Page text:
Calgary Southwest
Alberta

Conservative

Stephen Harper Prime Minister

Mr. Speaker, the leader of the Bloc should wait for my speech at the United Nations on Thursday to hear what I have to say.

Nonetheless, this summer I heard the leader of the Bloc say that our foreign policy is my policy and that of George Bush. But now that we have a very important foreign policy agreement on softwood lumber: it is mine, that of George Bush and of Gilles Duceppe.

Foreign Affairs
Oral Questions

2:30 p.m.

Liberal

The Speaker Peter Milliken

I am sure the Prime Minister meant to say the hon. leader of the Bloc Québécois or the hon. member for Laurier—Sainte-Marie. I believe that was the very name.

The hon. member for Saint-Jean.

Afghanistan
Oral Questions

2:30 p.m.

Bloc

Claude Bachand Saint-Jean, QC

Mr. Speaker, the Canadian government recently announced that it will deploy another 200 soldiers to join the troops already in Afghanistan.

Since the government has already authorized extending the mission in Afghanistan without giving us any information, we would like to know, today, if this new contingent is a one-time addition or if it is the first of what may turn out to be many.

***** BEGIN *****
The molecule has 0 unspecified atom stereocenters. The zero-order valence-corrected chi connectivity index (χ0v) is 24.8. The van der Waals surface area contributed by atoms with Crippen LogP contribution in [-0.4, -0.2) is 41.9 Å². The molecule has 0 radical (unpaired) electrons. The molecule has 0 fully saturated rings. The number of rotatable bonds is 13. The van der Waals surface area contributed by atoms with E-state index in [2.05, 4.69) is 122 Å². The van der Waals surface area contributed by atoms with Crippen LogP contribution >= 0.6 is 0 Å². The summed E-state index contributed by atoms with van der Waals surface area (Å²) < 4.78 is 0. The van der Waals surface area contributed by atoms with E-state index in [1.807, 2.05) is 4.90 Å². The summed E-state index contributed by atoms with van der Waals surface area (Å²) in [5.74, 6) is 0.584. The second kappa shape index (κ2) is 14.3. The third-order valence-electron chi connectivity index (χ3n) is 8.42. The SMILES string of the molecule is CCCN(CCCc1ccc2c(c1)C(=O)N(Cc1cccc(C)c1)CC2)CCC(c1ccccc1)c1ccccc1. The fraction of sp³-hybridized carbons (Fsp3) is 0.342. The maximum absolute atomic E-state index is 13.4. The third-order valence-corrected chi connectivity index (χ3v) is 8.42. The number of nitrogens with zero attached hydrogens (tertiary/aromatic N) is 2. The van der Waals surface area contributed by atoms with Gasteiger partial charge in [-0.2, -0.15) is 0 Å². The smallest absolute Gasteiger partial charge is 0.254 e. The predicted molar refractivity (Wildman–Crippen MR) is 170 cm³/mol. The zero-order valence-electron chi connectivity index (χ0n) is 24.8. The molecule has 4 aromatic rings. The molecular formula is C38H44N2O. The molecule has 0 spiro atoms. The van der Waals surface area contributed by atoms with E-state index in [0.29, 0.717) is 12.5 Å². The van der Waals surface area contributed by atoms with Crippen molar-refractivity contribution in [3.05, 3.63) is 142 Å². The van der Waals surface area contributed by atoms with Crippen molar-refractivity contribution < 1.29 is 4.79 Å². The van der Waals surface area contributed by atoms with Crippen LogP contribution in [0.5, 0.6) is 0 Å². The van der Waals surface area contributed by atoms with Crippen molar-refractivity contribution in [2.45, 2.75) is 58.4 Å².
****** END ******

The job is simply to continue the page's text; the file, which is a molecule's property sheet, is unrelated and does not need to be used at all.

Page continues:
Afghanistan
Oral Questions

2:30 p.m.

Carleton—Mississippi Mills
Ontario

Conservative

Gordon O'Connor Minister of National Defence

Mr. Speaker, first of all, I want to offer my condolences to the military families and their friends relating to the four casualties we had last night. It is a very sad event for the military.

In response to the question, the military made an assessment that it needed additional infantry and armour and engineers to fulfill its requirements in the area to provide better security for both our reconstruction effort and for our security forces. We have provided the military with what it needed.

Afghanistan
Oral Questions

2:30 p.m.

Bloc

Claude Bachand Saint-Jean, QC

Mr. Speaker, over the past two weeks, the Minister of National Defence and the Minister of Foreign Affairs declared that Canada was doing more than its share in Afghanistan. Now, all of a sudden, the government has decided to increase its commitment.

Can the Prime Minister explain why he is sending 200 more soldiers when the Minister of National Defence and the Minister of Foreign Affairs have said that Canada is already doing its part? What changed for this to happen so suddenly?

Afghanistan
Oral Questions

2:30 p.m.

Carleton—Mississippi Mills
Ontario

Conservative

Gordon O'Connor Minister of National Defence

Mr. Speaker, these are two separate issues. One is that our troops on the ground said that they needed some improvements to improve their security, and we have done that. Quite separately, the Minister of Foreign Affairs and I are approaching NATO to encourage NATO countries to provide more resources to Afghanistan.

Afghanistan
Oral Questions

2:30 p.m.

NDP

Jack Layton Toronto—Danforth, ON

Mr. Speaker, it is becoming increasingly clear to Canadians that the government simply does not know what it is doing in Afghanistan.